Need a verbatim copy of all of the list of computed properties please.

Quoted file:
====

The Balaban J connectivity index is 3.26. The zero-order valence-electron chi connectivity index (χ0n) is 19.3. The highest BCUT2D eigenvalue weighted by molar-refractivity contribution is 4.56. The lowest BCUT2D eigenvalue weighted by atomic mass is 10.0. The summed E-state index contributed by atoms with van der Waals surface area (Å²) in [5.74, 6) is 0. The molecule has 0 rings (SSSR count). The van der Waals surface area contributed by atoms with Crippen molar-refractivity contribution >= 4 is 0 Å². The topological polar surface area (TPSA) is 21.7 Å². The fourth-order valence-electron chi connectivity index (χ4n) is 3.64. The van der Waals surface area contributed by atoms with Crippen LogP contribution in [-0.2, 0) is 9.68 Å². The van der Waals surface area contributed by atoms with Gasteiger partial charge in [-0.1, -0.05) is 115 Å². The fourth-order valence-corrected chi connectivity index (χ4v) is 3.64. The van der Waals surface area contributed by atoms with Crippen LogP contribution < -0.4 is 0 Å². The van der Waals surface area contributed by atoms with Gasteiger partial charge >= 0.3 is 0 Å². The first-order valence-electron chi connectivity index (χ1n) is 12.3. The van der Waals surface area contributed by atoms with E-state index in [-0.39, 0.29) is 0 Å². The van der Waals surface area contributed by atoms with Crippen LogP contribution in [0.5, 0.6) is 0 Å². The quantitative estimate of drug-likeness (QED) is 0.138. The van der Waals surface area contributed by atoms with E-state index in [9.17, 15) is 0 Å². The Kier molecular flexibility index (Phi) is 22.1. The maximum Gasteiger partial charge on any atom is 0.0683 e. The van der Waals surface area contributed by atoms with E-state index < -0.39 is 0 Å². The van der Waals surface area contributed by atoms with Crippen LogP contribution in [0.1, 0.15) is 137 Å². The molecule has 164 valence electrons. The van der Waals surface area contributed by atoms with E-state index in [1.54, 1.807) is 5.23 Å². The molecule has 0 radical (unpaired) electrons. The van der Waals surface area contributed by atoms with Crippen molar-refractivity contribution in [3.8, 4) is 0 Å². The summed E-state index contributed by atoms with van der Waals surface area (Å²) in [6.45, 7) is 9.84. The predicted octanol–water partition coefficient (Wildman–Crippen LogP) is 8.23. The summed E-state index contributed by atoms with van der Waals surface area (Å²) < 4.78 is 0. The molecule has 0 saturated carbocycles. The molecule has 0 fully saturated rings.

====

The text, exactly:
The Balaban J connectivity index is 3.26. The zero-order valence-electron chi connectivity index (χ0n) is 19.3. The highest BCUT2D eigenvalue weighted by molar-refractivity contribution is 4.56. The lowest BCUT2D eigenvalue weighted by atomic mass is 10.0. The summed E-state index contributed by atoms with van der Waals surface area (Å²) in [5.74, 6) is 0. The molecule has 0 rings (SSSR count). The van der Waals surface area contributed by atoms with Crippen molar-refractivity contribution >= 4 is 0 Å². The topological polar surface area (TPSA) is 21.7 Å². The fourth-order valence-electron chi connectivity index (χ4n) is 3.64. The van der Waals surface area contributed by atoms with Crippen LogP contribution in [-0.2, 0) is 9.68 Å². The van der Waals surface area contributed by atoms with Gasteiger partial charge in [-0.1, -0.05) is 115 Å². The fourth-order valence-corrected chi connectivity index (χ4v) is 3.64. The van der Waals surface area contributed by atoms with Crippen LogP contribution < -0.4 is 0 Å². The van der Waals surface area contributed by atoms with Gasteiger partial charge >= 0.3 is 0 Å². The first-order valence-electron chi connectivity index (χ1n) is 12.3. The van der Waals surface area contributed by atoms with E-state index in [-0.39, 0.29) is 0 Å². The van der Waals surface area contributed by atoms with Crippen LogP contribution in [0.5, 0.6) is 0 Å². The quantitative estimate of drug-likeness (QED) is 0.138. The van der Waals surface area contributed by atoms with E-state index in [9.17, 15) is 0 Å². The Kier molecular flexibility index (Phi) is 22.1. The maximum Gasteiger partial charge on any atom is 0.0683 e. The van der Waals surface area contributed by atoms with E-state index < -0.39 is 0 Å². The van der Waals surface area contributed by atoms with Crippen LogP contribution in [0.1, 0.15) is 137 Å². The molecule has 164 valence electrons. The van der Waals surface area contributed by atoms with E-state index in [1.54, 1.807) is 5.23 Å². The molecule has 0 radical (unpaired) electrons. The van der Waals surface area contributed by atoms with Crippen molar-refractivity contribution in [3.8, 4) is 0 Å². The summed E-state index contributed by atoms with van der Waals surface area (Å²) in [6.45, 7) is 9.84. The predicted octanol–water partition coefficient (Wildman–Crippen LogP) is 8.23. The summed E-state index contributed by atoms with van der Waals surface area (Å²) < 4.78 is 0. The molecule has 0 saturated carbocycles. The molecule has 0 fully saturated rings.